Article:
Aaron De Groft was dismissed from his post as director and CEO of the Orlando Museum of Art on June 28, just four days after the Federal Bureau of Investigations entered the institution and seized twenty-five works said to have been by Jean-Michel Basquiat over allegations that they are in fact forgeries. The paintings made up the entirety of the exhibition “Heroes & Monsters: Jean-Michel Basquiat,” which was to travel to Italy following its slated June 30 closing. According to the New York Times, the firing stemmed from the revelation of a threatening missive from De Groft to an academic involved in the authentication of the works on display, who had requested that her name not be affiliated with the show.
The paintings, all on reclaimed cardboard, were said by De Groft and their respective owners to have been made in 1982 and placed in storage, where they remained until being rediscovered in 2012. Jordana Moore Saggese, an associate professor of art at the University of Maryland, was paid $60,000 by the works’ owners to assess them and offer a written report. After providing the chronicle, Saggese had second thoughts and reached out to museum officials to ask that she not be mentioned in association with the widely advertised “Heroes & Monsters” exhibition. According to an affidavit filed by the FBI in seeking to obtain a search warrant that would allow them to enter the Orlando museum, De Groft replied via email, “You want us to put out there you got $60 grand to write this? Ok then. Shut up. You took the money. Stop being holier than thou.” Asserting that the paintings were authentic, De Groft threatened to expose Saggese’s receipt of payment to her employer. “Do your academic thing,” he warned, “and stay in your limited lane.”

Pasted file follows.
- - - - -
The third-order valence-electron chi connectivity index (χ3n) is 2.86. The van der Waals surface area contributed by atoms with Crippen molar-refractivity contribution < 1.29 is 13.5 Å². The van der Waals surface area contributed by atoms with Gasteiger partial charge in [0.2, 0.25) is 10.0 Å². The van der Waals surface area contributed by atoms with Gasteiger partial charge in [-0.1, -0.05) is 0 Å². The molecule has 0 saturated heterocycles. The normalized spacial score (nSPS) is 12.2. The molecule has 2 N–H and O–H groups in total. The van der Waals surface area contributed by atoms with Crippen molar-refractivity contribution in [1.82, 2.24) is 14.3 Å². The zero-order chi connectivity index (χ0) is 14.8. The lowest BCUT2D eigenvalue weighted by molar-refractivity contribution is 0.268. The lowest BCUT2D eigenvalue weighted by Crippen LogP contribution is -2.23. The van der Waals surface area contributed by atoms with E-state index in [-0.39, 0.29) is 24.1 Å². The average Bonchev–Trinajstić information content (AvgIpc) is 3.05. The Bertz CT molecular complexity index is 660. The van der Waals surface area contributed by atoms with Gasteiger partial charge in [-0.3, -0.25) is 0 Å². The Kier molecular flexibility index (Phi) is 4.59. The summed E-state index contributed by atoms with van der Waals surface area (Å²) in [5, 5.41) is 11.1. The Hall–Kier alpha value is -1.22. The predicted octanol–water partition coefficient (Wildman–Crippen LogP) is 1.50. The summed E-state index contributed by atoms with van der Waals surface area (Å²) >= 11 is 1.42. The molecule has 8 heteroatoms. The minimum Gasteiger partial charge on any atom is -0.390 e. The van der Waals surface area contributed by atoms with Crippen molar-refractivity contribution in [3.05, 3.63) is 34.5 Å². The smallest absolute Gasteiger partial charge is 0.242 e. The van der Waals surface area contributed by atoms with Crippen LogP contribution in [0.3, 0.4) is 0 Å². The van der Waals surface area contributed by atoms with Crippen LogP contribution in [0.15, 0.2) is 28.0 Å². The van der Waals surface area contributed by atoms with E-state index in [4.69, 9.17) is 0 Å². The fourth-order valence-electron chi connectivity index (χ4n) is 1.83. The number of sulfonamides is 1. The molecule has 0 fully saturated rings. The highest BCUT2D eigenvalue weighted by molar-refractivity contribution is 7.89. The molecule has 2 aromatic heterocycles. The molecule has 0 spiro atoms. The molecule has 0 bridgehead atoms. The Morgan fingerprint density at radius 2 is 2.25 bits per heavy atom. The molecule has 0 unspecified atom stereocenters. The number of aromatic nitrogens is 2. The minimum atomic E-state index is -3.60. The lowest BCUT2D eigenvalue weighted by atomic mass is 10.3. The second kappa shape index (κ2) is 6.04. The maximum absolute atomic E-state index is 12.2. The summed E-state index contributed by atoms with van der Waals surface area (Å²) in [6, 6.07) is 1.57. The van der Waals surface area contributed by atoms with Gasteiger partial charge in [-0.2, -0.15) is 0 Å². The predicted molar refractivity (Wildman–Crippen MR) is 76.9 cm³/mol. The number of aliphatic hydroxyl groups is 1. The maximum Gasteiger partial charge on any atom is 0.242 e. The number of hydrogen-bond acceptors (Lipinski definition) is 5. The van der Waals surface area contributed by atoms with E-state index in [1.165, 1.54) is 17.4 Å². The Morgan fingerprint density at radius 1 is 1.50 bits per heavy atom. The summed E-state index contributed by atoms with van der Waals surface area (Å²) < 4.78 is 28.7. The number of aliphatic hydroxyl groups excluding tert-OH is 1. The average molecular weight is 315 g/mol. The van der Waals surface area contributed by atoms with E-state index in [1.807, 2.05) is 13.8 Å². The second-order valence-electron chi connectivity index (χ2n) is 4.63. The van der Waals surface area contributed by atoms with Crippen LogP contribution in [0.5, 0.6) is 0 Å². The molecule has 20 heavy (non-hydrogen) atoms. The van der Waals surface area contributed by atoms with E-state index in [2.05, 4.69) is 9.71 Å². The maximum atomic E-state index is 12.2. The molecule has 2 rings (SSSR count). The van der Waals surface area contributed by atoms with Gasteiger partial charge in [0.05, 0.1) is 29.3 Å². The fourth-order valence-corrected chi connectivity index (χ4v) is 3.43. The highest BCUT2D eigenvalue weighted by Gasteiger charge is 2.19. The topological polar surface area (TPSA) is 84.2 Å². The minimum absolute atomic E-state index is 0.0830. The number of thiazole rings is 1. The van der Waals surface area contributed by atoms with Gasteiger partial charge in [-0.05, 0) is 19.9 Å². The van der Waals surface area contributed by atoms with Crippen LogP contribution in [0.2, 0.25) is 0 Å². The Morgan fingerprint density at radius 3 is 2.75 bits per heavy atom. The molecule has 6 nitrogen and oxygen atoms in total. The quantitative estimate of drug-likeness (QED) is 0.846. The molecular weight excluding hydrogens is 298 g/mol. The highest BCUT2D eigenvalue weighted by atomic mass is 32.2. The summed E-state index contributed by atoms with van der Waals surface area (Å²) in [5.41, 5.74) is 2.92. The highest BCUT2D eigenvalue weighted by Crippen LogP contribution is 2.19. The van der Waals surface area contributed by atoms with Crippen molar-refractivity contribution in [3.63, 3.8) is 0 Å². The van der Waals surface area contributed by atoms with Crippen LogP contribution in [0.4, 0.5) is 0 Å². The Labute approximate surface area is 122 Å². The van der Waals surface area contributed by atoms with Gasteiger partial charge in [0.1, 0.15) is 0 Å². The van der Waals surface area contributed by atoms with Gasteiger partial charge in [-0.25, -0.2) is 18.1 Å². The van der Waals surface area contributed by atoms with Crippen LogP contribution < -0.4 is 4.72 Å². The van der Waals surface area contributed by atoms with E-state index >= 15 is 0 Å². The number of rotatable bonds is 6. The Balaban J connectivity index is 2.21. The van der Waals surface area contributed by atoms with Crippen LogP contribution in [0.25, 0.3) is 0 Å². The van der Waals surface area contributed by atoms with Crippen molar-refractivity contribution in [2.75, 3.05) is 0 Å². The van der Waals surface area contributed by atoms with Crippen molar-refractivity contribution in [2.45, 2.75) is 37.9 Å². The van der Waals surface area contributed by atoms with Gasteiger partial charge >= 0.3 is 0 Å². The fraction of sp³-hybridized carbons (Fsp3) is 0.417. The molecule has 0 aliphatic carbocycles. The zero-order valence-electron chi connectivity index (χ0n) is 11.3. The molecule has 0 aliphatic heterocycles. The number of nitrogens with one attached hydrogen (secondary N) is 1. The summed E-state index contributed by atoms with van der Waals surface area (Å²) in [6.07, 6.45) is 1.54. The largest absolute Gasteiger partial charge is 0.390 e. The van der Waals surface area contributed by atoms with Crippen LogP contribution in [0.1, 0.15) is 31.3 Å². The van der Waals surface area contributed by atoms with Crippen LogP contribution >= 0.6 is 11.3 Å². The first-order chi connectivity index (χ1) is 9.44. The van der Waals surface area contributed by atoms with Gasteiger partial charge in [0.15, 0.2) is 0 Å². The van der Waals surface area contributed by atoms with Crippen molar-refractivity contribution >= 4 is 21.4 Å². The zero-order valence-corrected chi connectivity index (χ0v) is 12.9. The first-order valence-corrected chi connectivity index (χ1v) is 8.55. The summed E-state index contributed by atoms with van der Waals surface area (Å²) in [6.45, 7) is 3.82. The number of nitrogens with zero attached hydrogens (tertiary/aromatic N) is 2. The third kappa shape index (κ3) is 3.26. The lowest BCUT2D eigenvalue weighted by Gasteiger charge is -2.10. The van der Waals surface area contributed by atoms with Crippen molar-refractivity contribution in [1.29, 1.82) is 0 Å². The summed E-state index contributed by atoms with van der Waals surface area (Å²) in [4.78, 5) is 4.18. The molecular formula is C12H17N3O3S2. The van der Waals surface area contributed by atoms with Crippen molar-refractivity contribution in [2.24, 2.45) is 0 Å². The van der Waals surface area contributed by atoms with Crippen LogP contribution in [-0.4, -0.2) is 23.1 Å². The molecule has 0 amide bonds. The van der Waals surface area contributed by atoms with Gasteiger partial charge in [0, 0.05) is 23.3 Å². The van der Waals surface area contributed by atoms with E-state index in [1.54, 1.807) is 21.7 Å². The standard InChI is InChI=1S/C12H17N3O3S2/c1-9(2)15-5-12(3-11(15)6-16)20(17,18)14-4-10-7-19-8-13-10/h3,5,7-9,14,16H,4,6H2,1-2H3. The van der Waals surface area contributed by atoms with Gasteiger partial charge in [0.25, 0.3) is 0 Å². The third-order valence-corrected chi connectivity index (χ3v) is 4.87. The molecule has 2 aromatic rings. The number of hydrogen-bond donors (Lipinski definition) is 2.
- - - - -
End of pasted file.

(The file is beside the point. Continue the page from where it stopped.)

Concerns regarding the works’ authenticity center around a work created on a box fragment bearing the phrase “Align top of FedEx Shipping Label here,” in a typeface reported not to have come been used by the shipping giant until 1994—six years after Basquiat’s death.
“The Orlando Museum of Art’s Board of Trustees is extremely concerned about several issues with regard to the [Basquiat] ‘Heroes & Monsters’ exhibition, including the recent revelation of an inappropriate e-mail correspondence sent to academia concerning the authentication of some of the artwork in the exhibition,” said museum board chair Cynthia Brumback in a statement.
“We have launched an official process to address these matters, as they are inconsistent with the values of this institution, our business standards, and our standards of conduct,” she continued. “Additionally, we are making some new decisions with regard to upcoming exhibitions and will announce those plans at a later time.
The Orlando Sentinel reports that Joann Walfish, the museum’s longtime CFO, has been appointed interim COO.